In May, I was given a benzodiazepine. My doctor said it could help me cope with my tinnitus and anxiety over my suffering. While it did help some at first, I quickly developed tolerance to it and began experiencing tolerance withdrawal. My symptoms began to worsen between doses. I decided to taper off the drug and that process further aggravated things. I now have what I consider to be an unlivable level of hyperacusis and tinnitus. I even tried reinstating the benzodiazepine at a higher dose and it didn’t provide any relief. Since then, I have desperately scoured the internet and tried a plethora of treatments, but have yet to find any relief. I only seem to get worse as time goes by.


Planting trees with Retreet.

Up to August 2021, I had a wonderful life. I was an insurance adjuster on a catastrophic storm team that chased storms. I loved my job because it was adventurous and I was able to help people. I also did volunteer work for non-profits, like helping Retreet replant trees after a wildfire, and helping provide college style courses for adults with intellectual and developmental disabilities at My Possibilities. In my day-to-day life, I would go out of my way to help people if I saw them in need. I was a social butterfly, always the life of the party. I loved to travel and had dreams of seeing the world and starting a family. These conditions have taken everything away from me.


Travis today in isolation.

Now, I’m not even able to work or take care of my household anymore. I can’t help myself, much less help others. I can’t fraternize with anyone outside of text messaging or social media anymore. I can’t tolerate any sounds; all of them feel like they’re attacking me and raise my tinnitus. There is seemingly no limit to how loud it can get. It keeps getting louder. My tolerance levels to sound are so low that the nerves—or whatever’s damaged—don’t allow me to take any noise in. I can’t even shower. To remedy that, I came up with an alternative method of bathing, where I drip water on me and use a washcloth with soap, but it still worsens my symptoms because the process produces sound. It’s truly a nightmarish situation that I’m in. Sound is everywhere in life and there’s no way to avoid it. With every exposure, I’m worsening more and more. My life presently consists of constant isolation in a rural house that a friend is letting me stay in, so I can avoid noise as much as possible. I try to explain my situation to people and most can’t understand. It’s such a crazy thing, you know? Who would’ve thought that such a thing could happen? I never knew that ears could do this—no one warns us about this.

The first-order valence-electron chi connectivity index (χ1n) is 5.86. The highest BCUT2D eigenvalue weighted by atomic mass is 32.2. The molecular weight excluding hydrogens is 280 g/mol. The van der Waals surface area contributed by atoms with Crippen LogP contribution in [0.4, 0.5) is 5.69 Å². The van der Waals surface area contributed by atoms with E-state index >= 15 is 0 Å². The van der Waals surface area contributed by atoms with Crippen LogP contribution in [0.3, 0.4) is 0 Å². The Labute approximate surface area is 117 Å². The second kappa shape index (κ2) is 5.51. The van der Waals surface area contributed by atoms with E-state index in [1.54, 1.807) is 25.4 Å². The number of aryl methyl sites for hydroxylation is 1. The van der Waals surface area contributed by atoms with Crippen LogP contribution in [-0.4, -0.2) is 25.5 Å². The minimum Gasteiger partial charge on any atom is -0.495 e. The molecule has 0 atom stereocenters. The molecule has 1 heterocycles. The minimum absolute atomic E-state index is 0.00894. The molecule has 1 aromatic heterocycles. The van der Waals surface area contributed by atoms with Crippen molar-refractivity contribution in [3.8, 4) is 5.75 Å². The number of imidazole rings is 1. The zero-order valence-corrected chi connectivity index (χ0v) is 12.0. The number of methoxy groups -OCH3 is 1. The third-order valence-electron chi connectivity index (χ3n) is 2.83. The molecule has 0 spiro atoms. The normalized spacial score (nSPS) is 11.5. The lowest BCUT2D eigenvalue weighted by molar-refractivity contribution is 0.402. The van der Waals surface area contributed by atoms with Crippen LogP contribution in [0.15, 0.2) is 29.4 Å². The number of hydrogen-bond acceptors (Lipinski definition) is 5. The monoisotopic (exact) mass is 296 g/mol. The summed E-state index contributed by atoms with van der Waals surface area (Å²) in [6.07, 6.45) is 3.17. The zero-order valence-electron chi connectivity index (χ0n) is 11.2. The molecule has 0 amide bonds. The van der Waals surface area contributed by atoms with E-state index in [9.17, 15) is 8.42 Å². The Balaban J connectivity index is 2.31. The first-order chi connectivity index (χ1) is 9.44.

Please help raise awareness for these afflictions. We need people to understand the true nature of these conditions to combat medical and societal gaslighting that’s thrown on sufferers. I’ve spread the word everywhere I can on my social media and raised over $1,000 for the cause. We desperately need real treatments for these ruinous conditions. There are many of us lost in the shadows, hoping one day to see the light and regain some semblance of a normal life.

Love y’all,

Travis Scott Henry


  1. Anonymous

    Thank you for sharing your story.

  2. Anonymous

    Travis, thanks for sharing your story. As someone with tinnitus and hyperacusis I understand how mortifying these afflictions are.

    It all seems so surreal. I am sure you are in a state of constant disbelief about how things pannned out. I am!
    Who the hell invented such torture? Why don't we intuitively stay away from loud noise? Why aren't we made aware of the real harm medicines can do to our ears? It seems nobody thinks about their ears until it's too late.

    I really hope your situation improves so you can get some relief.

  3. Adven Villa

    Stay strong man! If we get through this then we can get through anything. Just know you’re not alone! Take care.